A year later she went to France, and with help from her father and Louis XI. equipped an expedition under Pierre de Brezé. She landed in Northumberland in October, and achieved some slight success; but when on the way to seek further help from Scotland the fleet was overwhelmed in a storm, and Margaret herself barely escaped in an open boat to Berwick. In the spring she was again trying to raid Northumberland, meeting with many hardships and adventures. Once she owed her escape from capture to the generosity of a Yorkist squire, who carried her off on his own horse; finally she and her son were brought to Bamburgh through the compassionate help of a robber, whom they had encountered in the forest. Thence in August 1463 she crossed to Sluys in Flanders. She was almost destitute, but was courteously treated by Charles the Bold, then count of Charolais, and so made her way to her father in France. For seven years she lived at Saint-Michel-en-Barrois, educating her son with the help of Sir John Fortescue, who wrote at this time: “We be all in great poverty, but yet the queen sustaineth us in meat and drink. Her highness may do no more than she doth” (Works, ii. 72, ed. Clermont). Margaret never lost her hopes of her son's restoration. But when at last the quarrel between Warwick and Edward IV. brought her the opportunity, it was with difficulty that she could consent to be reconciled to so old and bitter an enemy. After Warwick's success and Henry's restoration Margaret still remained in France. When at last she was ready to sail she was delayed by contrary winds. So it was only on the very day of Warwick's defeat at Barnet (14th of April) that Margaret and Edward landed at Weymouth. Three weeks later the Lancastrians were defeated at Tewkesbury, and Edward was killed. Margaret was not at the battle; she was captured a few days after, and brought to London on the 21st of May. For five years she remained a prisoner, but was treated honourably and for part at least of the time was in charge of her old friend the duchess of Suffolk. Finally Louis XI. ransomed her under the Treaty of Pecquigny, and she returned to France on the 29th of January 1476. Margaret lived for six years at different places in Bar and Anjou, in poverty and dependent for a pension on Louis, who made her surrender in return her claims to her father's inheritance. She died on the 25th of April 1482 and was buried at Angers Cathedral. René, whom she probably never saw after 1470, had died in the previous year. During her last years Chastellain wrote for her consolation his Temple de Bocace dealing with the misfortunes of contemporary princes.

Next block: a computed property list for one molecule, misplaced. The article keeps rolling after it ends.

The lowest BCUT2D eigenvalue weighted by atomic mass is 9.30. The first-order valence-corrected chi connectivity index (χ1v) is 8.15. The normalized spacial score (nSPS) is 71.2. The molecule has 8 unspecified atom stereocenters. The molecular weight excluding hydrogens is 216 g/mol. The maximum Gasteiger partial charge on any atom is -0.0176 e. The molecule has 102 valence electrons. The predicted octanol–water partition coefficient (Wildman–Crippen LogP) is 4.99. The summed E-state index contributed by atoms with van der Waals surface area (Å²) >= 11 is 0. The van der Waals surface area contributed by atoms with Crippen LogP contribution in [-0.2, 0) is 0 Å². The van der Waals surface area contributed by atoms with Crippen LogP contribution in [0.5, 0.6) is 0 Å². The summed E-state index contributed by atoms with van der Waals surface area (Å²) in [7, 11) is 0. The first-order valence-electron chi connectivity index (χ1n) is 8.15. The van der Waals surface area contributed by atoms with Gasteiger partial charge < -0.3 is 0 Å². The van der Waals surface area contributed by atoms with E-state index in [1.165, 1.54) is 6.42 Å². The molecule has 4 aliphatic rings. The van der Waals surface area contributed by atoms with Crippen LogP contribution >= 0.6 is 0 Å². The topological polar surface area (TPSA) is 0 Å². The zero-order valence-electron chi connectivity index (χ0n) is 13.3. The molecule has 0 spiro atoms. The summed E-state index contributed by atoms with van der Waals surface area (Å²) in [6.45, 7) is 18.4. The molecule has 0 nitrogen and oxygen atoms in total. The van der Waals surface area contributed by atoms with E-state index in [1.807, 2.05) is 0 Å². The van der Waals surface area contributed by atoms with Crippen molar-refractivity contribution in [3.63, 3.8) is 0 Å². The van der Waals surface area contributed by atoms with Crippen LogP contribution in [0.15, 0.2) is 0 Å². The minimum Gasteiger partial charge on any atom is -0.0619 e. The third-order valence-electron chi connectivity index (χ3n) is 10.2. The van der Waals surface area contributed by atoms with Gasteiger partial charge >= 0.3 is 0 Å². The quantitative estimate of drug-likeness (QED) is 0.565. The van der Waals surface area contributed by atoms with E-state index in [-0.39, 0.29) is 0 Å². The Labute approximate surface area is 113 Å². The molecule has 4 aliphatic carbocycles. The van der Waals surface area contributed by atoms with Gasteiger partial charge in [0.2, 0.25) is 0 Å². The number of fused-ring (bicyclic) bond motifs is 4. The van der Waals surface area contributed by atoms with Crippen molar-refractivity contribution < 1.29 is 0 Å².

As the courageous champion of the rights of her son and her husband, Margaret must command a certain sympathy. But she was politically unwise, and injured their cause by her readiness to purchase foreign help at the price of English interests. Comines wrote well of her that she would have done more prudently if she had endeavoured to adjust the disputes of the rival factions instead of saying “I am of this party, and will maintain it” (Mémoires vi. ch. 13). Her fierce partisanship embittered her enemies, and the Yorkists did not hesitate to allege that her son was a bastard. This, like the scandal concerning Margaret and Suffolk, is baseless; the tradition, however, continued and found expression in the Mirror for Magistrates and in Drayton’s Heroical Epistles, as well as in Shakespeare’s Henry VI.
Bibliography.—For contemporary English authorities see under Henry VI. French authorities and especially the Chroniques of George de Chastellain, and the Mémoires of Philippes de Comines contain much that is of value. The Letters of Margaret of Anjou (Camden Soc., 1863) have small historical importance. There have been numerous biographies, the chief is Mrs Hookham’s Life of Margaret of Anjou (1872). But the best modern accounts are to be found in G. du Fresne de Beaucourt’s Histoire de Charles VII., Dr Gairdner’s Introductions to the Paston Letters, Sir James Ramsay’s Lancaster and York (1892), and The Political History of England, vol. iv. (1906), by Professor C. Oman. Dr Karl Schmidt’s Margareta von Anjou, vor und bei Shakespeare (Palaestra, liv., Berlin, 1906) is a useful digest of authorities. (C. L. K.)